ICYMI – WSJ Editorial: Everyday Low Benefits
When Wal-Mart endorsed President Obama’s health-care plan in 2009, CEO Mike Duke said it did so “to remove the burden that is crushing America’s businesses and hampering our competitiveness in the global economy.” That doesn’t seem to be working out too well—for all Americans, and especially for Wal-Mart’s employees.
Last week the largest private U.S. employer announced that it would no longer offer health coverage to part-time workers and would sharply increase premiums for its other “associates.” Wal-Mart says the changes are a response to climbing health-care costs, not the Affordable Care Act per se, though even this is an indictment: The bill that the company claimed would help isn’t helping. But Wal-Mart’s errant political judgment is less important than what its crash benefits diet says about the future of employer-sponsored insurance.
Under the company’s new policy, new workers who put in fewer than 24 hours a week on average won’t qualify for any Wal-Mart health plan, while those under 33 hours won’t be able to add a spouse. Other premiums and deductibles will jump in 2012, some by as much as 40%.
While the company won’t disclose how many of its 1.4 million employees it does cover, Wal-Mart is unusual in that it belongs to the 42% of large businesses that offer coverage to part-time workers, according to a 2011 Kaiser Family Foundation survey.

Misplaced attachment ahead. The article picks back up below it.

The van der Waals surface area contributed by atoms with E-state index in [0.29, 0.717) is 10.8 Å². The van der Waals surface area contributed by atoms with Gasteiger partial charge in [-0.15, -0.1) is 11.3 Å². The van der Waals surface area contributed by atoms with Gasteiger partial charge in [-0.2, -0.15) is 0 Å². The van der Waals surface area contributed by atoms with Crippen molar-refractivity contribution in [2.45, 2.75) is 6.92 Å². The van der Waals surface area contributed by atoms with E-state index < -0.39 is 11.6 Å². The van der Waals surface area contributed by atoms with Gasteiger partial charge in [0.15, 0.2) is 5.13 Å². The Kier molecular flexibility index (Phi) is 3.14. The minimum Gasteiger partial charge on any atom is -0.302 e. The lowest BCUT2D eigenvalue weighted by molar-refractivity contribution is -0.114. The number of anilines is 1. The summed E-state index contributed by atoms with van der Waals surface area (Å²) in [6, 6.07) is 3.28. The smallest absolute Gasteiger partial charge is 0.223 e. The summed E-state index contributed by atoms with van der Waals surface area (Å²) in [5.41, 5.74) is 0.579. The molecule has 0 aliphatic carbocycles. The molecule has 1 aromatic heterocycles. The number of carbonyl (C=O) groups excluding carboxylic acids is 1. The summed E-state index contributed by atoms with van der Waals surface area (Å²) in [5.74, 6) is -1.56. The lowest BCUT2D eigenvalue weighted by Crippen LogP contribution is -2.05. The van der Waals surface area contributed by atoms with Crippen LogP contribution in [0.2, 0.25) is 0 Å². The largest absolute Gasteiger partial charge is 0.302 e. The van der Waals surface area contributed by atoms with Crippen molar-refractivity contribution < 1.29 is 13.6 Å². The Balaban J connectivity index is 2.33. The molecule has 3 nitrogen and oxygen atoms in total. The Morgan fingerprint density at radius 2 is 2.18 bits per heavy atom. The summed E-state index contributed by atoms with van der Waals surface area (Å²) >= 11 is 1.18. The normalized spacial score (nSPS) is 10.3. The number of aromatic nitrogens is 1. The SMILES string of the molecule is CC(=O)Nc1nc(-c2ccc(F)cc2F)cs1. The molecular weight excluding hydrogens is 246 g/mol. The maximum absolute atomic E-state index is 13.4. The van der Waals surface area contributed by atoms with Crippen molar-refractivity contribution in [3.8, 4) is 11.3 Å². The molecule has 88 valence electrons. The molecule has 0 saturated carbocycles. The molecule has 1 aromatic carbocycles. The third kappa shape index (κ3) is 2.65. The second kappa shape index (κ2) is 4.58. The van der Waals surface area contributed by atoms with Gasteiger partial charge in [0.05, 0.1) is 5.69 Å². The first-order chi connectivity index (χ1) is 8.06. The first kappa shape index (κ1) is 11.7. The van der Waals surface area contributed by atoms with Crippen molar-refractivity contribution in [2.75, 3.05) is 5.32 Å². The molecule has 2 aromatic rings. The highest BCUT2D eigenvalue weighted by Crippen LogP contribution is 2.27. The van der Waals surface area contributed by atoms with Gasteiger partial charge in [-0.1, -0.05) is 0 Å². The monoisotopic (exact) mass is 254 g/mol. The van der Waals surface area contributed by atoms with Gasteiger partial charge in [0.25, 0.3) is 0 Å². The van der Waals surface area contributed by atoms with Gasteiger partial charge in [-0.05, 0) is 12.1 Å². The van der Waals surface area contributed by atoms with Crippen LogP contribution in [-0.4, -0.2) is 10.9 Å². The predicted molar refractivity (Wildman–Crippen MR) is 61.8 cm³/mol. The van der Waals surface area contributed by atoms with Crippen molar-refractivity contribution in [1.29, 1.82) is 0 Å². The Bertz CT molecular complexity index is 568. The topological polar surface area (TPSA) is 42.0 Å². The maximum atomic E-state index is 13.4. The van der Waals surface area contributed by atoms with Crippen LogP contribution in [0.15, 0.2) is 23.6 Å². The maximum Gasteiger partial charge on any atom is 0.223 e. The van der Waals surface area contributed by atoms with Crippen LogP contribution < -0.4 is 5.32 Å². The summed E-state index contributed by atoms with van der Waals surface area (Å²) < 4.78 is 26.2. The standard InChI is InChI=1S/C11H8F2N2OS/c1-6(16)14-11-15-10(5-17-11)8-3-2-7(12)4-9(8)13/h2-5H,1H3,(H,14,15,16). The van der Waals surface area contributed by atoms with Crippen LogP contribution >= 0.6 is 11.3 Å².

That and other concessions were part of Wal-Mart’s mid-2000s campaign to placate its liberal critics, a bid that reached its apotheosis in its embrace of ObamaCare. Mr. Duke’s 2009 endorsement was co-signed by Andy Stern of the Service Employees International Union and John Podesta of the Center for American Progress, the Obama Administration’s outside political-policy shop. Expect these political friends with benefits to turn on Wal-Mart now as it is forced into more such triage to manage its health costs, like the rest of the business world.
The larger danger is what happens when the new law’s subsidized insurance exchanges become operational in 2014 and scramble the labor market. The Obama plan exposes businesses to “pay or play” penalties that are supposed to keep the employer market from unraveling and that Wal-Mart supported in part to shackle its smaller competitors. But once the regulations are finalized, many businesses may look rationally at the new incentives and conclude that shedding their health costs and paying the penalties is cheaper than the status quo.
This will be especially true in industries with large numbers of low-wage, low-skill workers—like hotels, restaurants and, yes, retail—so Wal-Mart’s benefit drawdown is especially worrisome if it is a prelude to a taxpayer hand-off. For decades the federal tax preference for job-based health benefits has eroded take-home wages and redirected business capital away from, say, hiring.
But the solution isn’t another vast taxpayer entitlement liability that will undermine the insurance options that are far more value-conscious and responsive to markets than any government alternative. Meantime, the drag on business competitiveness will only accelerate in the bargain.
It’s hard to miss the irony in the Obama health-care revolution eating its own children, but other business leaders looking on agog at the brave new insurance world that Wal-Mart helped to create probably have another word for it.